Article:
- 12 large Eggs
- ¼ cup Mayo
- 1 Tbs. Butter, softened to room temperature
- 2 tsp. Yellow Mustard
- 2 tsp. Dijon Mustard
- 2 tsp. Sweet Gherkin Pickle Juice
- 1 tsp. Sugar
- ⅛ tsp. Salt
- ⅛ tsp. Pepper
- dash Tabasco Sauce (optional)
- Bacon Pieces (optional)
- Paprika for sprinkling
- Garnish (your choice, if desired)
How to Hard-Boil Eggs:
Place eggs in a large saucepan and cover with water. Transfer to stovetop over high heat until water begins to boil. Boil for one minute, cover with lid, and remove from heat. Allow to sit for 17 minutes and then drain and transfer to an ice bath. Peel eggs and set aside.
How to Make Deviled Eggs:
Slice eggs in half lengthwise. Remove yolks and transfer to a medium-sized bowl. Add mayo, butter, mustards, pickle juice, sugar, salt, pepper, and Tabasco sauce. Use a fork to mash well. Spoon filling into each egg white. Sprinkle with paprika and bacon (if using) and serve. If desired, top with paprika, small sweet gherkin pickle, or your favorite herb (parsley, basil, etc.).
From The Farmhouse: Rolling Easter Eggs from One Capitol to Another
The tradition of rolling Easter eggs began hundreds of years ago in England, Germany, and other European countries. Children traditionally rolled eggs down hillsides which some believe was symbolic of the rolling away of the rock from Jesus’ tomb before his resurrection. The eggs traditionally were wrapped in onion skins and boiled to give them a mottled gold appearance (although today they are usually color-dyed or painted) and the children competed to see who could roll their egg the farthest. This tradition was taken to the New World and it usually took place on the Saturday before Easter.
The Easter egg roll tradition seemed to begin around 1810 when Dolley Madison, the wife of President James Madison, first proposed the idea of a public egg roll. Children would bring their decorated eggs to join in a game of rolling their hard-boiled eggs down Capitol Hill in Washington, D.C., to see which ones traveled the farthest without breaking. Over the years, the crowd of children grew so much that members of Congress would complain of the noise outside that was disturbing and disruptive to the work they were trying to accomplish inside the Capitol Building. Because of the noise and disruption, the event was closed for some years, even though the children of Presidents Abraham Lincoln and Andrew Johnson had their own informal egg rolls.
Lucy Hayes, the wife of President Rutherford B. Hayes, brought the event to the White House lawn in 1878 after being “egged on” by many of the children. From then on, the egg roll would be an annual White House event with few exceptions. Due to a more flat grassy surface, silver spoons were brought from the White House kitchen and given to the participating children to help move the eggs along. When many came up missing (the silver spoons—not the children) alternative wooden spoons were used. (It just might be that this was the beginning of the spankings with the wooden spoon). First Lady Mamie Eisenhower proposed that the event be opened to black children, who were allowed to participate starting in 1954.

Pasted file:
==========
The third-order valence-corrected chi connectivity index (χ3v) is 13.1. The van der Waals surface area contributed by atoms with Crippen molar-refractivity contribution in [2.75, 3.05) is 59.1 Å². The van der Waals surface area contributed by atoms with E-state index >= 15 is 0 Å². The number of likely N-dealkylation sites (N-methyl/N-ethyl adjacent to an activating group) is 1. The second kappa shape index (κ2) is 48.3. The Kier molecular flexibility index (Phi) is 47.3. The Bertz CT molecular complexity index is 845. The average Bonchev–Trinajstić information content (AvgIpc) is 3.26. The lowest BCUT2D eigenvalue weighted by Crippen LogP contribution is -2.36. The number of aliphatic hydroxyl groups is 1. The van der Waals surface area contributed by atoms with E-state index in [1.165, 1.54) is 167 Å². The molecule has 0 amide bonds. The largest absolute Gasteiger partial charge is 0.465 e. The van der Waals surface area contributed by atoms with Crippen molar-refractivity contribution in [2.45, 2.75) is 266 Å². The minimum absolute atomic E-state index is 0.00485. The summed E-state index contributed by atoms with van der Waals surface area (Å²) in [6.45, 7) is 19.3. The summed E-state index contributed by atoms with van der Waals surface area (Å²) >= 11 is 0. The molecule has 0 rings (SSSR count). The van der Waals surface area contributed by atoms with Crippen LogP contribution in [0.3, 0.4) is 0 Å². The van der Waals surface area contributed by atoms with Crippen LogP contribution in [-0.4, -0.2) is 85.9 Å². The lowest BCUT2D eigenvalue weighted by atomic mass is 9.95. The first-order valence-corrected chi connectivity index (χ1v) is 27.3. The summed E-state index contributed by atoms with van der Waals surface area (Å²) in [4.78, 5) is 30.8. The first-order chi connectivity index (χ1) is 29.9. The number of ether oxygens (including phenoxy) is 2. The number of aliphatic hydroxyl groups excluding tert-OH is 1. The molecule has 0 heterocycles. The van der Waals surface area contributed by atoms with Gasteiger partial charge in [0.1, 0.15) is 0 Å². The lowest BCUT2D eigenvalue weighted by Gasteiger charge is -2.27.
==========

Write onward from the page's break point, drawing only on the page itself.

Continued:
I have come to discover that not everyone knows what you mean when you refer to the activity of rolling Easter eggs. Easter egg hunts are much more common and have, in many cases, replaced the tradition of rolling Easter eggs.
While growing up in rural Utah, Easter was always a very welcomed holiday after a cold and snowy winter. As kids, we packed ourselves into the green Chevrolet Bel Air station wagon, and with a caravan of the Bagleys and Brindleys not far behind, we would make our way to Capitol Reef National Monument (now a national park) for our annual Easter Saturday of picnicking and rolling Easter eggs. There are few, if any, grassy hillsides in Capitol Reef, but there are plenty of beautiful hills and formations—which are far less forgiving in keeping your egg intact before reaching the bottom. I’m pretty sure that watching your hard-boiled, ugly-colored egg splatter as it bounces over the hard sandstone surfaces at Capitol Reef is much more fun and exciting than watching your egg boringly roll to the bottom of a grassy hill in Washington.
Finally—and ironically—the noise coming from inside the Capitol Building today is far more disruptive and disturbing to those of us who are on the outside and trying to enjoy a simple and traditional Easter egg roll. Incidentally, Capitol Reef National Park was named for a white dome of Navajo sandstone that has the appearance, somewhat, of the United States Capitol building dome. Today, you might get escorted off from Capitol Hill if you were to roll your Easter eggs—not to mention the security scrutiny you would have to endure. Given a choice, I’ll prefer to take my eggs (and grandkids) back to Wayne Wonderland, as it was known before the days it was named and designated Capitol Reef National Monument.
Submitted by Brad Camp, Associate V.P., Ifa Country Stores, and originally published in the IFA Cooperator magazine (vol. 86, no. 1) Spring 2020. Photo Credit: Children attend an Easter Egg Roll in front of the White House in the early 1920s. (Harris & Ewing; Library of Congress)
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